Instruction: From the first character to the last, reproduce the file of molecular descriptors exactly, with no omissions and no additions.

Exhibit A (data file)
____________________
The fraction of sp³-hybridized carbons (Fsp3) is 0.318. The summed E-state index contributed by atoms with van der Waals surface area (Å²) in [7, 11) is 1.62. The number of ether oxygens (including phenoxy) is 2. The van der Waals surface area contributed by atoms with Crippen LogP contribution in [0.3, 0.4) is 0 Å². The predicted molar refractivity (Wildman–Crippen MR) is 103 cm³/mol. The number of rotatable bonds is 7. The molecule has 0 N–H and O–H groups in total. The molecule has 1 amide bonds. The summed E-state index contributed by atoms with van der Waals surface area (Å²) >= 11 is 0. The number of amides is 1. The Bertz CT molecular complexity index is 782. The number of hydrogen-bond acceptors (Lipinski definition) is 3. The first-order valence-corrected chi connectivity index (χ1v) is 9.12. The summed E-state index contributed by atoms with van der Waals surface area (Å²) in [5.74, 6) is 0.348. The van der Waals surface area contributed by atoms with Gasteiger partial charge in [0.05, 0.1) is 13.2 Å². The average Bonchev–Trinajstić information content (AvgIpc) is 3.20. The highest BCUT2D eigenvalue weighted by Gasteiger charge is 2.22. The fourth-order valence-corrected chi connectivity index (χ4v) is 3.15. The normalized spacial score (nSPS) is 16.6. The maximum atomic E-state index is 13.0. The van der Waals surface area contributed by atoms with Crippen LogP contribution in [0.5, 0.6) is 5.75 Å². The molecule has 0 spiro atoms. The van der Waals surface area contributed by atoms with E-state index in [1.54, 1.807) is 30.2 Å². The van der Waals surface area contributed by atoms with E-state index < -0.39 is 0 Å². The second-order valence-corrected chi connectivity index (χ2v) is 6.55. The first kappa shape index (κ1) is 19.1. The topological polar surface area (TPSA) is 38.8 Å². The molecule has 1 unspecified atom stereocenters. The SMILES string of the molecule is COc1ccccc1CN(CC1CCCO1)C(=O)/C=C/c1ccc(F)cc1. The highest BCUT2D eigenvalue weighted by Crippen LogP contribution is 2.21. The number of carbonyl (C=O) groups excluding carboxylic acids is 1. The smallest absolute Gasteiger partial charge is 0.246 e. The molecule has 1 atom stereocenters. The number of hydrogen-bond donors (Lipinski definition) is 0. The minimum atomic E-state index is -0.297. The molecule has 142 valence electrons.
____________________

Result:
The fraction of sp³-hybridized carbons (Fsp3) is 0.318. The summed E-state index contributed by atoms with van der Waals surface area (Å²) in [7, 11) is 1.62. The number of ether oxygens (including phenoxy) is 2. The van der Waals surface area contributed by atoms with Crippen LogP contribution in [0.3, 0.4) is 0 Å². The predicted molar refractivity (Wildman–Crippen MR) is 103 cm³/mol. The number of rotatable bonds is 7. The molecule has 0 N–H and O–H groups in total. The molecule has 1 amide bonds. The summed E-state index contributed by atoms with van der Waals surface area (Å²) >= 11 is 0. The number of amides is 1. The Bertz CT molecular complexity index is 782. The number of hydrogen-bond acceptors (Lipinski definition) is 3. The first-order valence-corrected chi connectivity index (χ1v) is 9.12. The summed E-state index contributed by atoms with van der Waals surface area (Å²) in [5.74, 6) is 0.348. The van der Waals surface area contributed by atoms with Gasteiger partial charge in [0.05, 0.1) is 13.2 Å². The average Bonchev–Trinajstić information content (AvgIpc) is 3.20. The highest BCUT2D eigenvalue weighted by Gasteiger charge is 2.22. The fourth-order valence-corrected chi connectivity index (χ4v) is 3.15. The normalized spacial score (nSPS) is 16.6. The maximum atomic E-state index is 13.0. The van der Waals surface area contributed by atoms with Crippen LogP contribution in [0.5, 0.6) is 5.75 Å². The molecule has 0 spiro atoms. The van der Waals surface area contributed by atoms with E-state index in [1.54, 1.807) is 30.2 Å². The van der Waals surface area contributed by atoms with E-state index < -0.39 is 0 Å². The second-order valence-corrected chi connectivity index (χ2v) is 6.55. The first kappa shape index (κ1) is 19.1. The topological polar surface area (TPSA) is 38.8 Å². The molecule has 1 unspecified atom stereocenters. The SMILES string of the molecule is COc1ccccc1CN(CC1CCCO1)C(=O)/C=C/c1ccc(F)cc1. The highest BCUT2D eigenvalue weighted by Crippen LogP contribution is 2.21. The number of carbonyl (C=O) groups excluding carboxylic acids is 1. The smallest absolute Gasteiger partial charge is 0.246 e. The molecule has 1 atom stereocenters. The number of hydrogen-bond donors (Lipinski definition) is 0. The minimum atomic E-state index is -0.297. The molecule has 142 valence electrons.